Money in many shapes and sizes

Anthropologists’ Money Bag showcases currencies from across cultures and historical periods

By Catherine Lin  /  Contributing reporter

Thu, Jun 14, 2018 - Page 13

A pack of cigarettes, a carbon emissions permit and a carved stone twice the height of a human may seem to have little in common, but they do share one feature: They have all been used as currency. Anthropologists’ Money Bag, an exhibition currently on view at Academia Sinica’s Museum of the Institute of Ethnology, showcases these and other currencies from across cultures and historical periods.

Curated by Guo Pei-yi (郭佩宜), an associate research fellow, the exhibition aims to explore the varied forms and functions currency can take.

“Currency in practice is continually undergoing a dynamic negotiation process,” states a quote on one wall.

The exhibition consists of five sections: monies of the world, how money acquires its value, money and the state, what happens when different currencies meet and monies of the new century.

The exhibition is located in a small, raised, brightly lit area set apart from the museum’s main rooms, creating a cozy atmosphere that contrasts sharply with the more serious long-term exhibitions. The numerous colorful interactive elements — doors set in the wall to open and shut or a container filled with cardboard cutouts of different objects used as currency around the world — ensure that the exhibition is accessible for people of all ages.

Anthropologists’ Money Bag’s playfulness does not detract from its academic value, however, and the provided “Exhibition Concepts” prompt visitors to ponder complex questions, such as: “What are the symbolic and political meanings of currency?” and “How do systems of currency impact our social life?”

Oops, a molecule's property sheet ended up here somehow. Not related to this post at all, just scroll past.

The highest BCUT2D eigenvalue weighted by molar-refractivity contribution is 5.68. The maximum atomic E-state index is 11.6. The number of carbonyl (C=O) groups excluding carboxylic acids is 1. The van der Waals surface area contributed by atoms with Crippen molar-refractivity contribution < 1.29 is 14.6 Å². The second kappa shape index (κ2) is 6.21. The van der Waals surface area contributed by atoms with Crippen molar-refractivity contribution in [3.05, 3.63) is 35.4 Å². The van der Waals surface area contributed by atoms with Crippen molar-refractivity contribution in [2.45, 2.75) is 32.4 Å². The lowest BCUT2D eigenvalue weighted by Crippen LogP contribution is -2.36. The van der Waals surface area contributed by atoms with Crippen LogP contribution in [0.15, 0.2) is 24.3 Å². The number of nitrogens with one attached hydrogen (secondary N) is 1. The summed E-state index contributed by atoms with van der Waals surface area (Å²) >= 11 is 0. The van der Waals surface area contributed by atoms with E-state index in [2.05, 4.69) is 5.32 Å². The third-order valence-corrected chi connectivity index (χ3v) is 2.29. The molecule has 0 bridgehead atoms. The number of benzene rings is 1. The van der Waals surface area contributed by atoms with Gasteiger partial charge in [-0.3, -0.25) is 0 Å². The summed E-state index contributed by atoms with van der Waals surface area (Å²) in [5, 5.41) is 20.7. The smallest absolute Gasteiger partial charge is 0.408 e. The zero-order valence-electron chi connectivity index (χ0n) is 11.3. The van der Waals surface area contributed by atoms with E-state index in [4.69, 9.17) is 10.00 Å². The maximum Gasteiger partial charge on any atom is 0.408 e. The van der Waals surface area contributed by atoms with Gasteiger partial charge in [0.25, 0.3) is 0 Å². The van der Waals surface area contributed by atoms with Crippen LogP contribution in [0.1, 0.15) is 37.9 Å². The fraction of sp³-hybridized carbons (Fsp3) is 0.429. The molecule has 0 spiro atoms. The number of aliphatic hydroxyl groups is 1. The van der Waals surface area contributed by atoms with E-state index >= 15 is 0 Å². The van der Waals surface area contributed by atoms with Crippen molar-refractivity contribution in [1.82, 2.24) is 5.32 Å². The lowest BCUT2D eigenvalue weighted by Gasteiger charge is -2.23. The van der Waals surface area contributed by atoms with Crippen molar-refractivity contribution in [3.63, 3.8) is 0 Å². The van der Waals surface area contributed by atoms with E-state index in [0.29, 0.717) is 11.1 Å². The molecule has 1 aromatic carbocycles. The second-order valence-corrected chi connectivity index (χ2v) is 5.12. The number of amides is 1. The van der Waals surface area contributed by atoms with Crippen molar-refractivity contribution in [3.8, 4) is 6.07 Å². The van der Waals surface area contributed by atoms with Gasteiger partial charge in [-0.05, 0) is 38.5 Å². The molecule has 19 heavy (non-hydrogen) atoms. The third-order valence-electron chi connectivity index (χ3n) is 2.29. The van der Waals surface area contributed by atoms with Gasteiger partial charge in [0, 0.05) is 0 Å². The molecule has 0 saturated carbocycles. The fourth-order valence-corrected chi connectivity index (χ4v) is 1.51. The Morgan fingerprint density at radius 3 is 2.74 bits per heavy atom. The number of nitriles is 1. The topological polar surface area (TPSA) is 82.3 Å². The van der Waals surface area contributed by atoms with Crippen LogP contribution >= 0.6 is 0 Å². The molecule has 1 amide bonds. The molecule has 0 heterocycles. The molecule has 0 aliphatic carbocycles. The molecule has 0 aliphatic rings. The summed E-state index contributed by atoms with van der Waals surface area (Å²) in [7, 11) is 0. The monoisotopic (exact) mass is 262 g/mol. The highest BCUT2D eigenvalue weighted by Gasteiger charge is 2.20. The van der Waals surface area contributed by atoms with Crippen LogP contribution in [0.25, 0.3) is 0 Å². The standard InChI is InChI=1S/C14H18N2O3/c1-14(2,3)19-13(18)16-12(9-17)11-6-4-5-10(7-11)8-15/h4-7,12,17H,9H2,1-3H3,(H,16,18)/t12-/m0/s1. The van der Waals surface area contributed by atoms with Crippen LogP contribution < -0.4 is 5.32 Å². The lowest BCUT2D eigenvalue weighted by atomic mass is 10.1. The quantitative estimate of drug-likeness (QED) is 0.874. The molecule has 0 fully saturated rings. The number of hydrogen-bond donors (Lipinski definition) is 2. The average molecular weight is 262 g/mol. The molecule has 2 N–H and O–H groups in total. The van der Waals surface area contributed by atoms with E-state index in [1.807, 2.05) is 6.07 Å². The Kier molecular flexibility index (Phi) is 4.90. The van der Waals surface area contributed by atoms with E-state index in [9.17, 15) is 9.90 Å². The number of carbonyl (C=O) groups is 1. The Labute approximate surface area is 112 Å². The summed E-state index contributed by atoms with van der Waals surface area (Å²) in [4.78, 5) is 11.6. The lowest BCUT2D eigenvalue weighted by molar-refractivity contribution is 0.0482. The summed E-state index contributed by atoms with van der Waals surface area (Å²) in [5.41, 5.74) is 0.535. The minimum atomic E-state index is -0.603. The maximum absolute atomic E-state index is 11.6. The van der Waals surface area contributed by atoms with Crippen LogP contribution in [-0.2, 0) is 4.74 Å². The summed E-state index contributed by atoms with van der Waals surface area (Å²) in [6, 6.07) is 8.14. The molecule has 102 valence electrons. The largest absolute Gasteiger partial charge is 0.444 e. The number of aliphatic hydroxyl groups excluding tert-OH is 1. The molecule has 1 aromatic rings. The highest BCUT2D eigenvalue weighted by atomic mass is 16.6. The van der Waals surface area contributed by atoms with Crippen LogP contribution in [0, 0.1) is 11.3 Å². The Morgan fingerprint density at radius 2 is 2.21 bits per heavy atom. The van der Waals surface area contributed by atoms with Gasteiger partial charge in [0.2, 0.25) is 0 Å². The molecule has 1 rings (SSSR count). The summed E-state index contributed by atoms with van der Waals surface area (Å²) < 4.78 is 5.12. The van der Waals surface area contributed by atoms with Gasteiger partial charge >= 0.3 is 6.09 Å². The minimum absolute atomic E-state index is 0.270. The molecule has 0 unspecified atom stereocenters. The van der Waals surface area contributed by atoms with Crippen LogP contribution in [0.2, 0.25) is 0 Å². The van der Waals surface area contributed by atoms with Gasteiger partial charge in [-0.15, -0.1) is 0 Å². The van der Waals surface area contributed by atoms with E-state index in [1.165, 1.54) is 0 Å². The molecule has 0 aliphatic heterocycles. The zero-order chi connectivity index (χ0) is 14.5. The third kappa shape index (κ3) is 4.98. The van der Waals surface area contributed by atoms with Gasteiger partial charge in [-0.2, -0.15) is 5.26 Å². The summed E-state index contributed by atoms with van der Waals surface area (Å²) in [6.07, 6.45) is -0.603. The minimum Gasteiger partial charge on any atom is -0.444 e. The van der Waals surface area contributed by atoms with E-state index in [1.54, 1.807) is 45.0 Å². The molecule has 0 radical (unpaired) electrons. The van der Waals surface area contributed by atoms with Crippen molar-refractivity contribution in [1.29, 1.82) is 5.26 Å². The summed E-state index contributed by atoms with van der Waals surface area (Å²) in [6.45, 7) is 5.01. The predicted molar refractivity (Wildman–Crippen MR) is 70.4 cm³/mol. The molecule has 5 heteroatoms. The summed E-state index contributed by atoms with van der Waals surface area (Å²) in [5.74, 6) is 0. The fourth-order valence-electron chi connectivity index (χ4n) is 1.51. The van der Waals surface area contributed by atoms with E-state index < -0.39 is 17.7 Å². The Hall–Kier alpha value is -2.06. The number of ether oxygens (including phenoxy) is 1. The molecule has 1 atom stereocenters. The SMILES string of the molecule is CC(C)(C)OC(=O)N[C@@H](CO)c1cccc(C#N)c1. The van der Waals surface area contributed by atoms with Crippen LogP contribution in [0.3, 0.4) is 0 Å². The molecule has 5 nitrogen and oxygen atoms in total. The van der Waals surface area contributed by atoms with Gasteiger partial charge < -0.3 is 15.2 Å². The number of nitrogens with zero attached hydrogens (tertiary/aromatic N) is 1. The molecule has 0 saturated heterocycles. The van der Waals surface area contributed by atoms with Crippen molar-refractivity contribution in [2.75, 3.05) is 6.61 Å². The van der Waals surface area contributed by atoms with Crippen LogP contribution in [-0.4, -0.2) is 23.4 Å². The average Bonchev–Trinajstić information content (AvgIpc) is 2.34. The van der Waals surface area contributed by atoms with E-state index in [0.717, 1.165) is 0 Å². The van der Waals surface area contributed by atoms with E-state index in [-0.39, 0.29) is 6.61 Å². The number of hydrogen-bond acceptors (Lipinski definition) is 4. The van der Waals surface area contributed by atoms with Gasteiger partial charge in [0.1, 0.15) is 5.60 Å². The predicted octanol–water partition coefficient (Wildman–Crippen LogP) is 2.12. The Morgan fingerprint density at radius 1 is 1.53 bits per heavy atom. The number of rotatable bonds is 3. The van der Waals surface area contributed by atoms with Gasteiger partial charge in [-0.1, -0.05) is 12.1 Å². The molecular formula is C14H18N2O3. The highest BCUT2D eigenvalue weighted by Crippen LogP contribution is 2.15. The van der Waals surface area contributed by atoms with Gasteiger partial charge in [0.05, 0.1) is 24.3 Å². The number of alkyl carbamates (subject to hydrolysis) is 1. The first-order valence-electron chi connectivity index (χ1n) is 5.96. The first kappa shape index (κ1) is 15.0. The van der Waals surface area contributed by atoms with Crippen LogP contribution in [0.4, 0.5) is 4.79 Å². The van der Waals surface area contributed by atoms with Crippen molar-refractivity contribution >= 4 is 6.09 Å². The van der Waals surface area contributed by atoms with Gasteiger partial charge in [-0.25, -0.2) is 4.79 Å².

The displays are effectively designed to expand visitors’ conceptions of what currency can be, do and mean, with an emphasis on breadth over depth.


Particularly thought-provoking are the explanations of currency’s use in ritual. One portion concerns bridewealth, a payment presented by the bride’s family to that of the groom, often in a special currency; another discusses the tradition of burning “spirit money” at funerals.

Ultimately, visitors come away from the exhibition understanding that money is a tool different cultures adapt to different ends to suit their needs — whether Solomon Islanders trading cowrie shells or American prison gangs exchanging instant noodles.

The Anthropologists’ Money Bag also seeks the public’s input on how they conceptualize money: A wall covered with Post-it notes responding to the statement, “Imagine there’s no money,” is as compelling as the more formal displays. Here, the exhibition’s pragmatic and objective view of currency gives way to more emotional perspectives.

“No currency is very scary, but no goods are even scarier,” reads one. “Classless society,” “Happy,” and “World peace!” all make an appearance. “Impossible” occurs twice, once in English, and once in Mandarin.

The Post-it notes demonstrate that a more extensive examination of systems of exchange that are not reliant on currencies, such as gift economies or barter systems, would have been a helpful addition, demonstrating that a world without money would not necessarily mean a world without property ownership or trade, nor would it be a utopia.

While the exhibition provides an interesting and informative dive into currency’s relationship with state legitimacy and autonomy, it lacks a significant consideration of the economic and labor systems (sometimes forced) facilitated or necessitated by various currency systems.

Nevertheless, the exhibition succeeds at creatively bringing a scholarly topic to life in an easily digestible manner. The wide range of cultures it manages to pack into such a limited amount of space is admirable, and the questions it raises are certainly worth contemplating. Jumping from 19th century western Africa to present-day Greece and back again, Anthropologists’ Money Bag criss-crosses the globe to offer a well-organized and insightful — if brief — look at an everyday and ubiquitous object.